|Source: Church in Wales Diocesan press releases|
"Women, Identity and Religion in Wales by Manon Ceridwen James, a Canon at the Cathedral, is the first comprehensive study of its kind from a present-day perspective. At the heart of the book are conversations with thirteen women whose lives and experiences reveal how women facing misogyny, repression and stigmatisation are able to respond with resilience and humour." [My emphasis - Ed.]
I have not read the book and at £24.99 for a paperback copy which, from the reviews, trots out the usual gender studies cliches, I have no intention of doing so. From the abstract of the author's University of Birmingham Ph.D. thesis:
"The thesis is structured as a theological ‘critical conversation’. Dialogue partners include Western feminist theologians and their claim that women find it difficult to assert an authentic self and also sociological and historical texts looking at religion, women and identity in Wales. Christianity has played a significant part in Welsh identity construction, particularly in creating a repressive self-image for Welsh women for political reasons."
One reviewer described the book as a "valuable and challenging contribution to our understanding of womanhood". What she means is those women who have used religion to further their careers in a so-called equality campaign.
Equality of opportunity in the workplace is to be applauded but the church is not the workplace. Vicars are not employed by the church. They are 'employed by God'.
Blind to the reality that surrounds them, feminists are stuck in the past. They speak for themselves advancing their own cause regardless of the cost to others. If other women become casualties, falling by the wayside in the name of equality, hard luck.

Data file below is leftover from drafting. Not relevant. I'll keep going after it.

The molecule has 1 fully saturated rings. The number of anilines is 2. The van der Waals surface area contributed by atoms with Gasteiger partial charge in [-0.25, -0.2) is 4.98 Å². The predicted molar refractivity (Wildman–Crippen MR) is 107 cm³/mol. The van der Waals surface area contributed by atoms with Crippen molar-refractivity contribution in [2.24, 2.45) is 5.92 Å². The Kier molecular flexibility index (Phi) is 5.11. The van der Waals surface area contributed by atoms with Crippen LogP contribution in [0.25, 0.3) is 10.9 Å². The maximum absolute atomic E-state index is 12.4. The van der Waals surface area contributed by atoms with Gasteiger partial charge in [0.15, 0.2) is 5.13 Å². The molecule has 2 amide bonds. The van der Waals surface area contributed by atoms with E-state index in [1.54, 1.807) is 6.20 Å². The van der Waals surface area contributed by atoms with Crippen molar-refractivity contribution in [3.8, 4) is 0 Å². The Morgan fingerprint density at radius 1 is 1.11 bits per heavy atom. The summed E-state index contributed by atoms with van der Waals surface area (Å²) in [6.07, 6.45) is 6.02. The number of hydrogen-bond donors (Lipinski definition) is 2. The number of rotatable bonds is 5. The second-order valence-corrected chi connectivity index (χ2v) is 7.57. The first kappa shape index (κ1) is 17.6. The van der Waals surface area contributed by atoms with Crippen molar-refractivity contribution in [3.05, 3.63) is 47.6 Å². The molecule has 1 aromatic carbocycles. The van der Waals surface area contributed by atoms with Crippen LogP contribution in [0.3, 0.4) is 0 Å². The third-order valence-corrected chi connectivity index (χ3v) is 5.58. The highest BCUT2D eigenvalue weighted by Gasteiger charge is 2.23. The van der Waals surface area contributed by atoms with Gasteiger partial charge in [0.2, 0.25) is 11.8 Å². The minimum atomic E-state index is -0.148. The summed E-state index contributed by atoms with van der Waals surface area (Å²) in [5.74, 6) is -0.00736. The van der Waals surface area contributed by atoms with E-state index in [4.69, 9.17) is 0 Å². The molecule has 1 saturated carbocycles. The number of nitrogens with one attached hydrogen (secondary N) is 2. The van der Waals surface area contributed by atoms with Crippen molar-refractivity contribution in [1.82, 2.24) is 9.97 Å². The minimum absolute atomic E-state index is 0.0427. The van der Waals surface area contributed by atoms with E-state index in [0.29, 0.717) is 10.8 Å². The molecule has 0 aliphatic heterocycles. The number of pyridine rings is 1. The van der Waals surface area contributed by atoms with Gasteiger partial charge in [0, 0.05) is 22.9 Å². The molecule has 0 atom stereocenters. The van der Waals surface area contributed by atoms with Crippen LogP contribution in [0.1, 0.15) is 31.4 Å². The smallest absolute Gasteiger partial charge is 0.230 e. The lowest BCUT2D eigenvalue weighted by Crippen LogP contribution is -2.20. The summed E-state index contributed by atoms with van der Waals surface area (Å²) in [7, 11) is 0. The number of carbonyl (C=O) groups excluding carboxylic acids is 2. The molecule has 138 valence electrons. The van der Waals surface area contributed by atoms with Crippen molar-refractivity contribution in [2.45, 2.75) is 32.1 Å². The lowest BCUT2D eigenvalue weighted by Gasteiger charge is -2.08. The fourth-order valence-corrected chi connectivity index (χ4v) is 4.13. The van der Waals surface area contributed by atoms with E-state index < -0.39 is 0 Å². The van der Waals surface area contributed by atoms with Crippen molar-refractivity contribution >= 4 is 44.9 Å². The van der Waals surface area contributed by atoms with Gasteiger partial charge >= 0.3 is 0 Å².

As the Archdeacon of Llandaff candidly explained before she was imported from the Church of England to execute Barry Morgan's disastrous plans for the Church in Wales "new individuals with conscientious difficulties over women’s ministry will simply have to make personal decisions and individual choices, to find accommodation as best they can". With resilience and humour?
Many faithful women have been ousted from their church. I know from experience how it has hurt them to be abandoned but many more women suffer physical hurt and hardship through FGM, human trafficking and slavery. The inferior status of women according to different cultures in our midst is a scandal. To help them requires genuine service, not self advancement while supposedly fighting for social equality so real injustice continues.
Claiming misogyny, repression and stigmatisation is part of the feminist strategy. It has reached the highest levels in the church. We have witnessed two women bishops appointed in Wales followed by one in Scotland in addition to those in England and numerous female clerics repeating the same allegations of discrimination.
Mud sticks. There is plenty of it bringing the church into disrepute. The consequences are all too clear. Christianity in Great Britain is waning fast. When pressed the so-called abuse amounts to no more than a difference of opinion.
When secular values are applied to the church repression and discrimination are alleged. It is not misogyny to take a traditional, theological view on the ordination of women, in fact many more Christian women fervently believe that a woman's place is not at the altar. That is not repression. It is their deeply held faith.
Secularisation of Anglicanism has been a disaster resulting in decline, not growth, but still the alleged 'victims' peddle their untruths to gain advantage. That people outside the church are taken in is hardly surprising when clerics in the church complain it is so. The result is further opportunities to attack the church and our Christian values.